Don't Let Google Shopping Campaigns Trip You Up

By Chadd Powell | @ChaddPowell | Account Analyst at Hanapin Marketing

It’s been just about a year since Google officially replaced Product Listing Ads (PLAs) with the new and updated Shopping campaigns. Shopping campaigns provide everything an online shop could want: prime real estate on search pages, attention grabbing images, and hyper relevance to searcher intent.


Yet, for all their great aspects in promoting products to would be buyers, they can be a headache to manage if you don’t wrap your head around some of their quirks. The last thing you want is a potential customer to miss out on all your great products.


This post details a couple of things to keep in mind when building and managing your Shopping campaigns.


We Aren’t In Keyword Land Anymore


One aspect of Shopping campaigns that gets people into trouble is they don’t have keywords in the same way traditional search campaigns do. Instead of adding keywords in order to target search queries, Shopping campaigns by default are targeting everything in your shopping feed that matches a search query. For example, if you bid on the keyword “oval coffee tables” you can create a text ad going to the page you desire. In a Shopping campaign, Google will show a product that it feels best matches that query (even if you sell thirty oval coffee tables).


A good way to think about it is to see traditional search as opt-in targeting (adding keywords) and Shopping campaigns as opt-out targeting (excluding sections of your feed). Seems simple on the surface, but failing to understand this concept can create all sorts of headaches.


So what’s a savvy paid search marketer to do? Enter the power of exclusions. When creating different Shopping campaigns and ad groups you can focus on promoting various parts of your product feed (a specific brand or product for example) or just default to the entire feed.


Say you really want to promote boots during the winter months because it’s a huge seller for your company. All you have currently is a single Shopping campaign with no exclusions and a low bid that’s generically targeting your product feed to any relevant search queries.


To promote boots you would need to do one of two things: create a separate product group in the existing campaign or create a new campaign (particularly if budgets are a concern). Then you would choose the product category you want to bid up and exclude the rest of the feed. You can see this in action below.


Image of AdWords product groups


Now you’ll be promoting the boots category with a $2 bid while excluding everything else in the feed that you want to get picked up by a lower bid in your general products campaign. In this example we excluded everything in each parent category (apparel & accessories, shoes) to be safe, but simply excluding ‘All Products’ should do the trick just fine.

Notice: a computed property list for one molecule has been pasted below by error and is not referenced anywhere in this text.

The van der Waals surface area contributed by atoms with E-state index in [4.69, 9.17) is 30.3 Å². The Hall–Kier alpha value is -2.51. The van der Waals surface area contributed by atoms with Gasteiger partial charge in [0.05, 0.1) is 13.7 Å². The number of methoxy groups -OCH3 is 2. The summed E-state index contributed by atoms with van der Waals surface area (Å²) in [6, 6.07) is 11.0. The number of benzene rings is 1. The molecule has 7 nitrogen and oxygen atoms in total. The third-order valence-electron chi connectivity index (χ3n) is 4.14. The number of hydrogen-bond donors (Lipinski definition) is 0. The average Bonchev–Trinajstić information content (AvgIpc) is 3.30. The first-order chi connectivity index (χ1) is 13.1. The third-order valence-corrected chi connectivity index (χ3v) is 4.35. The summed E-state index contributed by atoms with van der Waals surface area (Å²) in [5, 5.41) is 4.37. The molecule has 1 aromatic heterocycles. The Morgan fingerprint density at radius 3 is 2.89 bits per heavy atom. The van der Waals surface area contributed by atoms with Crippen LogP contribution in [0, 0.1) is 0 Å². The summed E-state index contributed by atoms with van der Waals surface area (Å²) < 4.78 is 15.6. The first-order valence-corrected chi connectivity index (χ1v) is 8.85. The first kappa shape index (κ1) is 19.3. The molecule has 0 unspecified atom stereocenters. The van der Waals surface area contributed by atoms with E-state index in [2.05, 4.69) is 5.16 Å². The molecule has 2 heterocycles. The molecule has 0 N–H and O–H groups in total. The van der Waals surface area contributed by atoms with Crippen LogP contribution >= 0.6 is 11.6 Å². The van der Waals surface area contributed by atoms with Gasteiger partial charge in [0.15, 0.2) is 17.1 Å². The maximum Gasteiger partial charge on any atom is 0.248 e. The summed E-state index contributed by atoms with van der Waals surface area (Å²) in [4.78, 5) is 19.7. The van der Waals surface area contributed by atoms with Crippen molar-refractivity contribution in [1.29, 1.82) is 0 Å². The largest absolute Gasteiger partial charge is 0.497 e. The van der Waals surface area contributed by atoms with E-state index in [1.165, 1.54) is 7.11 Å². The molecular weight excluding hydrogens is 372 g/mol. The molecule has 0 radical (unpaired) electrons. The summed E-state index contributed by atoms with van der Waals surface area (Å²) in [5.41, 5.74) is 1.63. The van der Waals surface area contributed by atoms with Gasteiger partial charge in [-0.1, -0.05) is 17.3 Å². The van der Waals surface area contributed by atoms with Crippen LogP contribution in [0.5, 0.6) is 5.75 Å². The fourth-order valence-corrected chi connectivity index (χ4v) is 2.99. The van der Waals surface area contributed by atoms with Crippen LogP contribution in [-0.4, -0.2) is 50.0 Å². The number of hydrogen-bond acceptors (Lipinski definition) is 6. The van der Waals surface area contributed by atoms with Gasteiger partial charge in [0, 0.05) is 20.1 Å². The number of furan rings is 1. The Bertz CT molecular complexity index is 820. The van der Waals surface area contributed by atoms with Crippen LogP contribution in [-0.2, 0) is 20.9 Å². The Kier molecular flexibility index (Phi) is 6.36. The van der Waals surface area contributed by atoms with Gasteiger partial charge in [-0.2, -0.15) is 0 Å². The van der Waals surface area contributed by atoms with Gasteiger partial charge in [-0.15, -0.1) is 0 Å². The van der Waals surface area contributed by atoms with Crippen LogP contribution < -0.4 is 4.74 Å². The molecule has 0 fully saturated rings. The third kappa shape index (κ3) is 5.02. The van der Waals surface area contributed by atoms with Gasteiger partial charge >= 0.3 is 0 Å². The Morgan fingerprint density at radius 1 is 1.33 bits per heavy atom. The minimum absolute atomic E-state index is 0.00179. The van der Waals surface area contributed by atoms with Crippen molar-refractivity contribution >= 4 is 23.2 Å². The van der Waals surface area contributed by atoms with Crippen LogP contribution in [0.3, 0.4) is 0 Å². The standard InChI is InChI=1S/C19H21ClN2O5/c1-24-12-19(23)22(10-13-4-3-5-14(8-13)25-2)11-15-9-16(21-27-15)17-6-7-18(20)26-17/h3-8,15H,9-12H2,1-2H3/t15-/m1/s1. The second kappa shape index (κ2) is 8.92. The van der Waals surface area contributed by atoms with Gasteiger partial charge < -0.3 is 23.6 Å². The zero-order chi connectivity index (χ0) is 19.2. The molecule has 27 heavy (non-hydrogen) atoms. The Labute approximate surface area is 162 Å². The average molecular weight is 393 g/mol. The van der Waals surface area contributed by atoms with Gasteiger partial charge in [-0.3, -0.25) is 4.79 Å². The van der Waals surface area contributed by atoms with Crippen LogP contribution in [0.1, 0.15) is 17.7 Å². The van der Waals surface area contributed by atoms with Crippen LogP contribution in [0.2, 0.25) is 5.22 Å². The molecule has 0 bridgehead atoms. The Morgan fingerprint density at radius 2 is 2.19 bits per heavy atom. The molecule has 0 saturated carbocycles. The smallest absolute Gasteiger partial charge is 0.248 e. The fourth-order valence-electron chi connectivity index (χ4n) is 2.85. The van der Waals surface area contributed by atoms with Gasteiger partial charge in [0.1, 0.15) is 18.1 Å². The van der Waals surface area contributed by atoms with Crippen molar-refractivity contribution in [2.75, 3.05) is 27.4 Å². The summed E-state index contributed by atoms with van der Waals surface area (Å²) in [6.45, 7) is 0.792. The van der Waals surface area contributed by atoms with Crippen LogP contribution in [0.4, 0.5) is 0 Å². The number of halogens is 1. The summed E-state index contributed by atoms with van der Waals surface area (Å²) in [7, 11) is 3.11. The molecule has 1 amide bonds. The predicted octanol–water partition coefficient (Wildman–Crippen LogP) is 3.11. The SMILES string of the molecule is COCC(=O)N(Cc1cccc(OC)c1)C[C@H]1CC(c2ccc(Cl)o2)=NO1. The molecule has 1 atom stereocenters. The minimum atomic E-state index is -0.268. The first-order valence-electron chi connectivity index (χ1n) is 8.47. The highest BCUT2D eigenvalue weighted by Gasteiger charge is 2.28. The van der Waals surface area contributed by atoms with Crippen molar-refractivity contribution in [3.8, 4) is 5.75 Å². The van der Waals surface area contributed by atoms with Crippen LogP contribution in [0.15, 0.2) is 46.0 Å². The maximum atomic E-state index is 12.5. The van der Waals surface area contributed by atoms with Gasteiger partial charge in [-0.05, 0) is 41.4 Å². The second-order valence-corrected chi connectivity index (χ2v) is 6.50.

Keep a Watch on Priority Settings


Time and time again I’ve seen Shopping campaigns shoot themselves in the foot by not paying attention to the role of priority settings in their campaigns. Some are set to high, some to low, and some to medium in an arbitrary way that causes all sorts of issues. Bids end up overriding other bids in ways that are completely unintended and potential sales volume is lost in the process.


What can be done?


Get a handle on those priority settings.


Image of AdWords priority settings


The key thing to remember is that if one campaign is tagged high and the other low priority, the high priority will always override the low one no matter what the bids are if they can both show for the same search query. If the campaigns are set to the same priority level, then bid becomes the determining factor.


Using the example from the above section, we have two campaigns: a general Shopping campaign focused on your entire feed and a campaign focused on bidding up the product category of boots for the winter season.


Let’s look at two scenarios.


In the first scenario your general Shopping campaign has a blanket bid of $1 and a priority set to high. The new campaign focused on the boots category has a bid of $2 and a priority of low.


In the second your general shopping campaign has the same bid of $1, but its priority is set to low. Your campaign dedicated to bidding up boots has the same $2 bid, but its priority is also set to low.


What happens in each?


In the first case your general Shopping campaign will be doing the bidding on all of your products including the boots category because the high priority is overriding everything else. So that $2 bid you hoped would get you increased sales is now a $1 bid and potentially missed sales volume.


In the second case both priorities are set to low so no campaign is automatically overriding the other. It all comes down to bids and in this case the boots focused Shopping campaign wins out with a higher $2 bid.


So when does it makes sense to use priority? The real benefit of priority settings comes in managing general Shopping versus focused Shopping campaigns like the boot example above. For your campaigns with a particular focus (such as top sellers) and higher bids, a higher priority makes certain those bids are recognized. Then if a search query doesn’t match any of those focused campaigns it can fall back to a bid in the low priority general campaign. Either way your campaigns, bids, and ads are working the way you intended.


Go Forth and Sell Product


Take these tips and do a 15 minute check on your account to make sure your priority settings and campaign exclusions are up to par. It could just save you time, money, and lots of headaches.